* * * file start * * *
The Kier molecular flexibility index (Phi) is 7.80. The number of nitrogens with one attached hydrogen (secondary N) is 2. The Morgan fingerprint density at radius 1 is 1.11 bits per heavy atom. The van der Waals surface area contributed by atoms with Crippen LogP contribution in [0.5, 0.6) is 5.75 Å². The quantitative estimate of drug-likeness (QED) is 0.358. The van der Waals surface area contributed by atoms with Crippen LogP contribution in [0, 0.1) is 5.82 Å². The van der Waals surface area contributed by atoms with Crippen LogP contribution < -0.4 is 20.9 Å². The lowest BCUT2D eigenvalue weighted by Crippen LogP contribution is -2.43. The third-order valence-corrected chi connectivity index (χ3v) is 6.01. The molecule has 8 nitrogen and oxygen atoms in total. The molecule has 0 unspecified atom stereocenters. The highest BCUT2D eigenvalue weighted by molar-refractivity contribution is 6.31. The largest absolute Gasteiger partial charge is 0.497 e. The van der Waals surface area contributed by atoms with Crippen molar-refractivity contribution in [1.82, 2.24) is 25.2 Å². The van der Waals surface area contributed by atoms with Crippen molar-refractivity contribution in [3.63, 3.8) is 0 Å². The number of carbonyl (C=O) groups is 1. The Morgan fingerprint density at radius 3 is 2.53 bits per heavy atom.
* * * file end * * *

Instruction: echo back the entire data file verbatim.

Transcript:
The Kier molecular flexibility index (Phi) is 7.80. The number of nitrogens with one attached hydrogen (secondary N) is 2. The Morgan fingerprint density at radius 1 is 1.11 bits per heavy atom. The van der Waals surface area contributed by atoms with Crippen LogP contribution in [0.5, 0.6) is 5.75 Å². The quantitative estimate of drug-likeness (QED) is 0.358. The van der Waals surface area contributed by atoms with Crippen LogP contribution in [0, 0.1) is 5.82 Å². The van der Waals surface area contributed by atoms with Crippen LogP contribution < -0.4 is 20.9 Å². The lowest BCUT2D eigenvalue weighted by Crippen LogP contribution is -2.43. The third-order valence-corrected chi connectivity index (χ3v) is 6.01. The molecule has 8 nitrogen and oxygen atoms in total. The molecule has 0 unspecified atom stereocenters. The highest BCUT2D eigenvalue weighted by molar-refractivity contribution is 6.31. The largest absolute Gasteiger partial charge is 0.497 e. The van der Waals surface area contributed by atoms with Crippen molar-refractivity contribution in [1.82, 2.24) is 25.2 Å². The van der Waals surface area contributed by atoms with Crippen molar-refractivity contribution in [3.63, 3.8) is 0 Å². The number of carbonyl (C=O) groups is 1. The Morgan fingerprint density at radius 3 is 2.53 bits per heavy atom.